• Renewed lockdowns combined with the expiration of government income support hit rental demand in Q4, causing the net absorption rate to fall to an 11-year low of 0.14% (20). However, the rise in vacancy was relatively modest. REIS reported a 20bps quarterly rise, to 5.2%, up from 4.7% a year earlier (21).
  • One factor preventing a larger rise in vacancy has been a reduction in completions. REIS reported just 34,400 units completed in Q4, which would be the lowest since the start of 2014, although there are likely to be upward revisions (22). The fall in completions has not been accompanied by a drop in apartment starts, which is consistent with our expectation that completions in 2021 will be a similar level to 2020.
  • Alongside the rise in vacancy, there has also been a rise in rent arrears, which has worsened since the expiration of government income support late last year (23). But the issuance of new stimulus checks in January and the prospect of further support mean arrears should ease back in the next few months.
  • According to REIS, rental growth dropped to -3.0% y/y in Q4, while other measures have also shown a slowdown (24). However, more timely data from Apartment List show asking rents rising in December and January, which fits with our view that rents should begin to recover as the economy picks-up. Nevertheless, apartment net operating income again fell sharply in Q4, dropping by 5.2% q/q (25).

Chart 20: Net Absorption Rate (% of Inventory)

Chart 21: Apartment Vacancy Rates (%)

Chart 22: Apartment Completions (000s units)

Chart 23: Rent Paid by End-Mth (Diff. from last yr, % pts)

Chart 24: Rental Values (% y/y)

Chart 25: MSCI Net Operating Income (% q/q)

Sources: Census Bureau, MSCI, Refinitiv, REIS

Apartment Market Indicators

  • Employment growth slowed in all cities in Q4, after the sharp bounce in Q3. This meant that metro employment levels were still lower in Q4 2020 than in Q4 2019 (26). And absorption remained soft in Q4, turning negative on an annual basis in D.C. and SF (27). Only Boston outperformed the US average, reflecting the net-migration away from larger and more expensive cities last year.
  • Helpfully for current landlords, completions dropped back sharply in a few cities, although Q4 figures are likely to be revised higher as more data becomes available. Therefore, the 2.4% increase in inventory in D.C., which already looks high, is likely to be worse still (28). Those new deliveries have already caused D.C.’s vacancy rate to jump sharply (29). And while the rises elsewhere look more muted, this dataset doesn’t capture the effect of sub-leasing, which points to a further rise in vacancy in Q1.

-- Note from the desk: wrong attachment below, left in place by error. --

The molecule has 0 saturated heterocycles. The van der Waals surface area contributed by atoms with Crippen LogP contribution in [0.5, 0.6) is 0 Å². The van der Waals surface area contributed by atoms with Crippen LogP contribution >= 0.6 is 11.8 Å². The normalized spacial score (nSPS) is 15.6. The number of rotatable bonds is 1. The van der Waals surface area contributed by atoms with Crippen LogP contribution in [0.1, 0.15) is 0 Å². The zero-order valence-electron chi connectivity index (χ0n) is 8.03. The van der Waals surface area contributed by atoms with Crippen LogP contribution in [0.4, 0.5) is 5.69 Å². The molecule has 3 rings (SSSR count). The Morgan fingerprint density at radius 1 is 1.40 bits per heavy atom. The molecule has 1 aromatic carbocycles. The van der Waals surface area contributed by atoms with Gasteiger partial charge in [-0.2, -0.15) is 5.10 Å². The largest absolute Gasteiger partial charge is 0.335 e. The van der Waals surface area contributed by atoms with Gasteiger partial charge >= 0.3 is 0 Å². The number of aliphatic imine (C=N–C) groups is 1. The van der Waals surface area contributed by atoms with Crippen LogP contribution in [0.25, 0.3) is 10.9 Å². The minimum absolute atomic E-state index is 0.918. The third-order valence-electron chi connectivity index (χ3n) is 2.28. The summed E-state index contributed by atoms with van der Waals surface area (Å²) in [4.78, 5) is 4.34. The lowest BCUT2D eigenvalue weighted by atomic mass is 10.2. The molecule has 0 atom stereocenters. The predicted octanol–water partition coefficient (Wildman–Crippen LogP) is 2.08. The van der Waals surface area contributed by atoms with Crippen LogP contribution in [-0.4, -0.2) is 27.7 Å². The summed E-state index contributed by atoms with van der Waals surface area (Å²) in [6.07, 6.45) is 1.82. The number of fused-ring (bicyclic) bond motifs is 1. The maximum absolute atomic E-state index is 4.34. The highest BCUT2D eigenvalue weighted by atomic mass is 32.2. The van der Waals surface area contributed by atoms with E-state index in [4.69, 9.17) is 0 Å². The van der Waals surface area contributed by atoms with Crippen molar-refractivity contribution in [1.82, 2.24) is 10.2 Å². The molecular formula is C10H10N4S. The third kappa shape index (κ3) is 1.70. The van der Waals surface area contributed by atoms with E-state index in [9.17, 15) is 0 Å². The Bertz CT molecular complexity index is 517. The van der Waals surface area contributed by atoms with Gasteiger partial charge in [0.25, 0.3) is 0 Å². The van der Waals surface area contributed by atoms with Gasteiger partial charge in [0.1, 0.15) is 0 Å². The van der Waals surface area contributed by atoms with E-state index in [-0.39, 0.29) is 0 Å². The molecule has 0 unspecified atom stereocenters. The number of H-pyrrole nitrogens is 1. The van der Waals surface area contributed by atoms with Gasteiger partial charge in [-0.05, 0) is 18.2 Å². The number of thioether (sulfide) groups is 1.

• Indeed, sharp falls in rents show the true extent of the pain that landlords have faced in the most expensive cities. Even though quarterly rent falls slowed, they still reached 5.5% q/q in SF and 4.4% q/q in NYC. That pushed annual declines to 14.7% and 11.9% respectively (30). Those declines have been reflected in MSCI capital values, with SF seeing another 2.8% q/q drop in Q4. Conversely, cheaper Southern cities dominate the best performers in Q4, showing a rise in capital values (31). That trend is likely to continue in the first half of the year, although we think the more expensive cities should improve in H2.

Chart 26: Metro Employment (Total, %)

Chart 27: Net Absorption (Rolling 4-qtr, % of Inventory)

Chart 28: Completions (Rolling 4-qtr, % of Inventory)

Chart 29: Change in Vacancy Rate (Bps)

Chart 30: Asking Rents (%)

Chart 31: MSCI Capital Values (%)

Sources: Refinitiv, REIS, MSCI


Retail and Industrial Market Indicators

  • Virus restrictions – and the associated drop in in-store spending – have forced struggling retailers out of business, leading to a fall in occupied retail space. Indeed, net absorption in neighbourhood and community (N&C) centres was negative for a third consecutive quarter in Q4 (32). The pandemic has also caused a sharp decline in completions of new retail space which fell to the lowest level since Q1 2011.